Redevelopment raises concerns in Mount Airy

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MOUNT AIRY, N.C. -- A city redevelopment plan, which once included only city property, may now include 20 properties owned by residents.

The Mount Airy Redevelopment Commission was formed with the idea of refurbishing the old Spencer's plant, which is located just outside the city's downtown area. However, the city has now named 20 other properties which they believe are "eyesores," to possibly be included in the plan.

"It's just time that something else is put here that would make this area grow and be revitalized," said Mount Airy Commissioner Steve Yokeley.

The idea is to fix up some of the buildings, to make them look more inviting to people coming into town and create a gateway to the city's downtown area. However, many of the property owners say their buildings are not eyesores and are in fact historic, or designed to prevent vandalism.

The properties in question are located on Franklin Street, Granite Street, North South Street, South South Street, West Pine Street and Willow Street.

Property owners fear that the city will claim eminent domain on the properties and seize them.

"If the owners are not interested in redeveloping it themselves, which is the ideal situation, it could be taken," said Yokeley.

However, commissioners emphasized that they want to avoid that.

"That would be a very, very last resort and I would be extremely surprised if that would ever happen," said Yokeley.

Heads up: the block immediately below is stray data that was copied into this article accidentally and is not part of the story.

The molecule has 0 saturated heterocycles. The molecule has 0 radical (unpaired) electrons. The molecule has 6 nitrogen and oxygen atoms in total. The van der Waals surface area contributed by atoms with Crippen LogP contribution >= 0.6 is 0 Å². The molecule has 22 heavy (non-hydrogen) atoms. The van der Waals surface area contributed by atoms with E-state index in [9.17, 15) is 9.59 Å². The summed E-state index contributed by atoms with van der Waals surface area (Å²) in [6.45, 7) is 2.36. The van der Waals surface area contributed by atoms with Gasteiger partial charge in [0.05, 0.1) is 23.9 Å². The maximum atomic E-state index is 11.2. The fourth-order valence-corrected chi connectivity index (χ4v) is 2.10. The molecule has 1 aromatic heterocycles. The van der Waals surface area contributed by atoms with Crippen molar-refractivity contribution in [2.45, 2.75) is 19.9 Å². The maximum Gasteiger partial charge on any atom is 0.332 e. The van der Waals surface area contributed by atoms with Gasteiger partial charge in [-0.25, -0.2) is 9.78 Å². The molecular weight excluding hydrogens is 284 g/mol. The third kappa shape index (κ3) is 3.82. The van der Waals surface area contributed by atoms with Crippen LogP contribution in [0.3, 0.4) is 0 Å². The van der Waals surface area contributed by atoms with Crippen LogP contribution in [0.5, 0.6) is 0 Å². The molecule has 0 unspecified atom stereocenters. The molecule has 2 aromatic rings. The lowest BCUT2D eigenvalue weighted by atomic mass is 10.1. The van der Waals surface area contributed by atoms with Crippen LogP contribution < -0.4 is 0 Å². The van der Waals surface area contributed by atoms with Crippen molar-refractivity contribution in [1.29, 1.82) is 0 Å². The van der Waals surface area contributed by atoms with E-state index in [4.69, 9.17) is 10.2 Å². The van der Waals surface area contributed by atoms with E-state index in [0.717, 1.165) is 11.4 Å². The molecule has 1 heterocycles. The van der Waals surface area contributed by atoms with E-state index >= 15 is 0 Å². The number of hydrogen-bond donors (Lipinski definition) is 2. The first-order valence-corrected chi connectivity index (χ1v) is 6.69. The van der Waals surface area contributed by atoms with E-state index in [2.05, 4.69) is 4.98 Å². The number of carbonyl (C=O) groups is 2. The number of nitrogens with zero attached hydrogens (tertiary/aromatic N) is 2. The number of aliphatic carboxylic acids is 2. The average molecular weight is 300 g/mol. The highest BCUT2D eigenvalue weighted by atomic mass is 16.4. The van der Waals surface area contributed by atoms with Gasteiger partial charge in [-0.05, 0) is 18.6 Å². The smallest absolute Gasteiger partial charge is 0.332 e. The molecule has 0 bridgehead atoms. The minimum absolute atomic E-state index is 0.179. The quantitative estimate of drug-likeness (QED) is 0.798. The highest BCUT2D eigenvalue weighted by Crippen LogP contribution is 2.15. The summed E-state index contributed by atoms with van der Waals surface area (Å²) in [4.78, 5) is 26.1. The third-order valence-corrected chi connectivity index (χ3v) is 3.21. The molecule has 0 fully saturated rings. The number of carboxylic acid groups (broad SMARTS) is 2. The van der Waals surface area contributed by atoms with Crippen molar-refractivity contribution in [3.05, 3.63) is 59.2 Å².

Owners also fear that if the city declared the buildings to be blighted, or neglected, that tag could result in lower property values.

"If anything, it will greatly increase the value of their property when it's in the redevelopment area," said Yokeley.

Commissioners feel the project would be vital to the area, with many uses to bring people into town.

Yokeley said some ideas which have been thrown out there include "a convention center, condominiums and an arts district," even sports venues or possibly a microbrewery. Yet, he added that none of those ideas are concrete.

"In fact we haven't even started talking about a plan about what can be done," said Yokeley.

The plan is so new, Yokeley said, that there is no timetable for when the project could be completed and no number figure for a cost. However, commissioners hope that much of the cost would be covered by grants and private investors.

Commissioners also promise to help property owners find and apply for their own grants, should they decide to renovate the buildings themselves.

There was a public meeting held Monday evening, where about 70 people showed up to voice their concerns. There is another meeting planned for Oct. 8 at the city hall.

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